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Introduction

Introduction

Good office manners may not be listed in your job description, but they certainly play a crucial part in your career. The ability to handle yourself properly today outweighs even your technical skills. If you know what to do, when to do it, and how to do it with grace and style, you’ll have a competitive edge in your career. All business experts agree that good manners promote good business.

Why is etiquette so important? Because people judge you and your company by what they see and by what they believe to be true. You are never really you to other people; you are only the you that they perceive you to be. If they perceive that you’re even slightly uncultured or unrefined, your business may suffer. If people perceive you to be a knowledgeable, smooth professional, they’ll want to do business with you.

If you questioned all the experts on business manners, each would probably give you a slightly different explanation of what constitutes good behavior in business. Acceptable etiquette even varies from place to place and from person to person. The codes of business conduct in Japan or China differ greatly from those in Alabama or California. Within the United States itself, what is acceptable in New York might be offensive in New Mexico. Even in your own city, an older person might be upset by behavior that would go unnoticed by a younger person. The titles Mr. and Mrs. or Ma’am and Sir, for example, annoy some people or seem stuffy, while other people prefer this formality. Some companies encourage the use of first names at all levels of employment, while others find this practice to be unforgivably familiar.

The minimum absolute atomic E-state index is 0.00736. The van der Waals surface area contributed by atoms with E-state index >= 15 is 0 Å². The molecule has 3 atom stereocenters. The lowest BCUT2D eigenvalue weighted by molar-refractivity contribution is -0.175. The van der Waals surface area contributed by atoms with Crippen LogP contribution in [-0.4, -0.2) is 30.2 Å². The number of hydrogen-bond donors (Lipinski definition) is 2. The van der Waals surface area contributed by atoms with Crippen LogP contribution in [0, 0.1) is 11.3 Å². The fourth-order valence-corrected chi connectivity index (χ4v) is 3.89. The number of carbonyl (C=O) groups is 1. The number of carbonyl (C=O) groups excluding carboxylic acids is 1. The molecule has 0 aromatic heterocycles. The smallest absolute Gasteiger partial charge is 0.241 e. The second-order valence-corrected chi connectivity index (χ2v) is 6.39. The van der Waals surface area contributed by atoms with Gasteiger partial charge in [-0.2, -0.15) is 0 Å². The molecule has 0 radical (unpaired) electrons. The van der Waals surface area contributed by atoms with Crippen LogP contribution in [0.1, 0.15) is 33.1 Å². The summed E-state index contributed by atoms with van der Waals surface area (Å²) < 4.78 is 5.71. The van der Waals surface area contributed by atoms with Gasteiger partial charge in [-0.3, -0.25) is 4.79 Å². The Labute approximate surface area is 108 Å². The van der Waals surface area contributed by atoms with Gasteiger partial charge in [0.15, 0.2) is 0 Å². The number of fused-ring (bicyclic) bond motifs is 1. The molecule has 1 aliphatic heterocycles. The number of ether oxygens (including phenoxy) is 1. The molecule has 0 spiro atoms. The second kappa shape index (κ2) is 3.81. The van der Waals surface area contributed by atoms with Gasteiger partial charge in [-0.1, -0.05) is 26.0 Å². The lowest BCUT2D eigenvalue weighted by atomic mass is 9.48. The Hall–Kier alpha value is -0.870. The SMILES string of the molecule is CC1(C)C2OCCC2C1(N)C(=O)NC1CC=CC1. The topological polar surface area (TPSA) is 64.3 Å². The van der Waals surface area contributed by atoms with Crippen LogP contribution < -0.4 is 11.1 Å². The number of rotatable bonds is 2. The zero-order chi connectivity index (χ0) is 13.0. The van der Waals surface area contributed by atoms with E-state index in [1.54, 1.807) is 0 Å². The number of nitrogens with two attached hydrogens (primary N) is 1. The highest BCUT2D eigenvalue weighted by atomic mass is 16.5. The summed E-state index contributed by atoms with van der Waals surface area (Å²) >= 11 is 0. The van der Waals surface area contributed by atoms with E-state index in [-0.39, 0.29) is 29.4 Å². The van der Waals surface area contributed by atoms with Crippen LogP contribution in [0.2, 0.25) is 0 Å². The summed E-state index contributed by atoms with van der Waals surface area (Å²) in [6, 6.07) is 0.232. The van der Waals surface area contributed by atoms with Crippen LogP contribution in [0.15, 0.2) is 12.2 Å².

Even so, today’s business etiquette is much simpler than it was a few years ago. Terms like social graces, style, niceties, courtesy, and acceptable procedure help to give us a sense of it. Etiquette is defined as “the forms, manners, and ceremonies established by convention as acceptable or required in social relations, in a profession, or in official life.” Business etiquette, then, is the way professional businesspeople—regardless of job title or type of business—conduct themselves around others.

Business etiquette relies on tradition, social expectations, and behavior standards. Those things are based on understanding, kindness, courtesy, efficiency, and common sense. What business etiquette boils down to is the new Golden Rule: Do unto others as they would have you do unto them.

“An easy-to-read, informative book that fills a desperate need…”

—Letitia Baldrige

America’s Foremost

Authority on Manners


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